St. Croix Island
Dosias’ Island or Isle de Saint Croix
(after account of Champlain’s trains thereon,) In the year 1797, Isle de St. Croix, which was then called Bone Island, was surveyed by Thomas Wright, Surveyor General of the Island of Saint John (now Price Edward’s). The plan of survey made by him resembles the sketch given in Champlain’s voyages which however does not appear to have been very correctly made. Early in the present century, a party of gentlemen visiting the island named it in honor of a young lady (Theodosia Millbery) Dosias’ Island.
St. Andrews as a Port
Local student George H. Wisely wins short story prize for “Just in Time,” an account of a near-death experience with the natives by Champlain on Dochet’s island that purports to be a translation of a letter found in an old French book and makes reference to a cave at Joe’s Point that Champlain supposedly hid in after being pursued by Indians. Fictional doubtless. Story in full.
On the magnificent farm of Mr. James Russell, M. P. P., at Bayside, within an hour’s drive of St. Andrews, is one of the most historical spits in America. It is a high a point of land almost directly opposite the famed Dosia’s or Doucett’s Island, and is know on the map as Sand Point.
When De Monts, in 1604, or thereabouts, sailed with his weary little band of voyagers up the St. Croix, and pitched their tents on the island above-mentioned, they were in constant dread of trouble from roving bands of Indians. In order to protect themselves from such invasions, a fort was established on Sand Point, earth-works thrown up and two guns mounted inside. The spot was well chosen for the purpose On the southern side, it commanded an unbroken view of the St. Croix as far as Clam Cove Head, several miles below St. Andrews, while in the opposite direction, not a canoe could emerge from either Schoodic River (as it was then known) or Oak Bay without being observed by the vigilant guardians of the fort.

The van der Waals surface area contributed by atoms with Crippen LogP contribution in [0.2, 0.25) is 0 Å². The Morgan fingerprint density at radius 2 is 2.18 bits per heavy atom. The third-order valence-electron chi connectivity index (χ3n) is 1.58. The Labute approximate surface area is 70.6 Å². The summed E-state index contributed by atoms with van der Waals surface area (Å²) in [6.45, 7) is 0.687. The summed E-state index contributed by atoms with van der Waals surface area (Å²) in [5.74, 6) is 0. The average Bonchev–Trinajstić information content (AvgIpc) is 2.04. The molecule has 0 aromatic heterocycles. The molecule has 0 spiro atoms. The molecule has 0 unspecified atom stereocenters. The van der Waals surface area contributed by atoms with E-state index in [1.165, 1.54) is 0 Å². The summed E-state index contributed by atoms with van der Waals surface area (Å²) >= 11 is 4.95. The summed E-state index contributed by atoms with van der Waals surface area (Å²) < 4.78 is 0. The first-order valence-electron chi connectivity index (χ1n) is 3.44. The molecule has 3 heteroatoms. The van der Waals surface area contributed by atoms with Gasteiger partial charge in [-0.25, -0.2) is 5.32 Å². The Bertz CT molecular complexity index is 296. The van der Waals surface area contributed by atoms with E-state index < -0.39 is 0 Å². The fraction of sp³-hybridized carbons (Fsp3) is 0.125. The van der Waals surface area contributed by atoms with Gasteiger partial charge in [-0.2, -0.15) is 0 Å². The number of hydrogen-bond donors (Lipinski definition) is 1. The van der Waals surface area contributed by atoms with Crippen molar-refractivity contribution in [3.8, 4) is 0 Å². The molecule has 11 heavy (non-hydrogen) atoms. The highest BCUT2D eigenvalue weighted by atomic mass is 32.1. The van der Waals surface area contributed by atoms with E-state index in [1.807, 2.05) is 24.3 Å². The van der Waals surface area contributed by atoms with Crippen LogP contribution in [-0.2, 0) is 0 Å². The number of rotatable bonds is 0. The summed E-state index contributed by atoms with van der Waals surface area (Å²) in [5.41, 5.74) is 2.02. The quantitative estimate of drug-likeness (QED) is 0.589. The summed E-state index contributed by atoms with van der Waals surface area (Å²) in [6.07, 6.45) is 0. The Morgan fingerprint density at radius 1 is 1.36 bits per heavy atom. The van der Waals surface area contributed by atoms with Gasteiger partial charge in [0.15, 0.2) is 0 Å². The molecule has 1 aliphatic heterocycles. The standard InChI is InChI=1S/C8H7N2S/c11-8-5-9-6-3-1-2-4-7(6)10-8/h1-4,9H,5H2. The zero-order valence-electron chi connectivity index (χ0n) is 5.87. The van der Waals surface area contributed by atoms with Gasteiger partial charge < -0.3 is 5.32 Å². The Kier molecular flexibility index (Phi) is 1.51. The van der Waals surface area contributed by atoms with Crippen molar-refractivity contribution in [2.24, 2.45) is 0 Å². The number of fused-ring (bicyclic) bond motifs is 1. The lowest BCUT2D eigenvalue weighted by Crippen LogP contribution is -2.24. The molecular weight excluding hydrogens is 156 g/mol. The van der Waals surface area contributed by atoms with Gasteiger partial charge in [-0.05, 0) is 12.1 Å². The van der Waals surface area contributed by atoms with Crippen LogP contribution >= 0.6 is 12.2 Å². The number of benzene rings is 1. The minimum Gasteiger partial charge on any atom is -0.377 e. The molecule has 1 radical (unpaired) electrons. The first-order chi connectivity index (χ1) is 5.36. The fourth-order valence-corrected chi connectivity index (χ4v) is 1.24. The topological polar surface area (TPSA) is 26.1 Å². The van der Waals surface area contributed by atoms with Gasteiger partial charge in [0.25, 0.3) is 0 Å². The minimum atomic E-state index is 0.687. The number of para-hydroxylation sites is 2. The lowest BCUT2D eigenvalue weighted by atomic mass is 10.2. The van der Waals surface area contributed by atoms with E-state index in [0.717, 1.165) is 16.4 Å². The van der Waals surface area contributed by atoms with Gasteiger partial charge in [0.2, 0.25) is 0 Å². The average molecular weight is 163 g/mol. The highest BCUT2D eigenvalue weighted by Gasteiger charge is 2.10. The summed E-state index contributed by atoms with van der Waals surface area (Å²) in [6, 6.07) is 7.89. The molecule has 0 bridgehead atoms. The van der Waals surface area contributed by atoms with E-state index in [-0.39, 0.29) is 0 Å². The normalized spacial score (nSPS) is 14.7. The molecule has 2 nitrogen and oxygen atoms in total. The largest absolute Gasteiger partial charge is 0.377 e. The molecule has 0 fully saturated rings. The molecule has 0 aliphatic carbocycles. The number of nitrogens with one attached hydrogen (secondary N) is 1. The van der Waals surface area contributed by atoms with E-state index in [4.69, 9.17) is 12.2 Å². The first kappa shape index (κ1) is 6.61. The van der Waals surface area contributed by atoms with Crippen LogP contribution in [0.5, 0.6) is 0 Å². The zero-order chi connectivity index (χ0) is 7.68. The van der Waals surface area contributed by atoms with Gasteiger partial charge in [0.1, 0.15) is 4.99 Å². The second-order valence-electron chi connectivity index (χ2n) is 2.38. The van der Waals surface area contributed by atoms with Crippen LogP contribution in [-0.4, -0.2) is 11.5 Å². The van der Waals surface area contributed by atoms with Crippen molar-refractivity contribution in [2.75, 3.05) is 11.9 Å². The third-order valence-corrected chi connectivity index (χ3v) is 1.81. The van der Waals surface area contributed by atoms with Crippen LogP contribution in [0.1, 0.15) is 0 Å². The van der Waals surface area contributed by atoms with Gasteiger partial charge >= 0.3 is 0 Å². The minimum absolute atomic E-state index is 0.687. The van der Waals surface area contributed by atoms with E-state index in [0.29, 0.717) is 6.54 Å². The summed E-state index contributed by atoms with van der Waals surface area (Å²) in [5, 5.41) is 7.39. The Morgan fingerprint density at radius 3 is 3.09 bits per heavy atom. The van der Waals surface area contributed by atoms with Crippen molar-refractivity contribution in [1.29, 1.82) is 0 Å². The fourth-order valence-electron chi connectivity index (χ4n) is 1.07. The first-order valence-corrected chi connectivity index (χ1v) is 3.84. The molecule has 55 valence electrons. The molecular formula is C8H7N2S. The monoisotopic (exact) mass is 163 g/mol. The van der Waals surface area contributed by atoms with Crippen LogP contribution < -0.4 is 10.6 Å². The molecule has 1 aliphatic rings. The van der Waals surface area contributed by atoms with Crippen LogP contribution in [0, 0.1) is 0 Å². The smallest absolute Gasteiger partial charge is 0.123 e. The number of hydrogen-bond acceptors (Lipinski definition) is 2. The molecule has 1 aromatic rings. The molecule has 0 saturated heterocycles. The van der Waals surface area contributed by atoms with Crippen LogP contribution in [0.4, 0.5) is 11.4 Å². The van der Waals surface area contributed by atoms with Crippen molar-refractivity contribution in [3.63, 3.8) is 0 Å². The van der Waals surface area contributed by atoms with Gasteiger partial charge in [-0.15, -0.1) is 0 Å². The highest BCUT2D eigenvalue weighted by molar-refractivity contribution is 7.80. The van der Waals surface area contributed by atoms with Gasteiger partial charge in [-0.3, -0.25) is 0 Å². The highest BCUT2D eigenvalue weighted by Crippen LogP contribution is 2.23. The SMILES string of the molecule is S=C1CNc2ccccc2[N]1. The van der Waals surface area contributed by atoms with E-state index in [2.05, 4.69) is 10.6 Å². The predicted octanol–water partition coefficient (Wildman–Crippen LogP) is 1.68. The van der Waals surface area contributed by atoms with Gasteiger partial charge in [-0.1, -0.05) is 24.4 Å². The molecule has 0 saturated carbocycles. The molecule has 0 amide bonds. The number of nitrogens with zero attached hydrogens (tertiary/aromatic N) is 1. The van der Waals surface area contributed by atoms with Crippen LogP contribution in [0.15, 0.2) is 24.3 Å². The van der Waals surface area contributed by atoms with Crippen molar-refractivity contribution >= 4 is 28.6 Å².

When the grandfather of the present holder of the land took possession in 1783, the embrasure of the fort remained almost the same as when it was abandoned by the pestilence-stricken remnant of the De Mont’s’ party, but the guns had been taken away long before. The earth-works stood untouched for many years, but finally the march of civilization laid them on a level with the rest of the ground around them. There is not a vestige of them now to be seen, but the owner of the land knows where the fort stood, and it is not long since he took a representative of the Beacon over the spot.
Between where the fort stood and the shore there are a number of depressions in the soil, some of them quite deep, but all now over-grown with grass. These depressions, the Beacon was informed by Mr. Russell, have been caused by excavations that were made by curiosity seekers or by seekers after hidden treasure, years ago. Some of the excavators were rewarded by finding various implements of war that had been used by De Monts party, or by Indians, but the great majority of them had their labor for nothing. There is no record of any treasure being found but there are people who believe that somewhere in that neighborhood the redoubtable Captain Kidd dropped some of his ill-gotten wealth, and weird, uncanny takes are still told of treasure-seekers who were driven from the labor at midnight by terrible-looking goblins. . . .
SA Will Co-operate with the other St. Croix Towns. Details
Princes’ Visit to St. Andrews.
Princes Louis and Alexander Guests of Sir William Van Horne.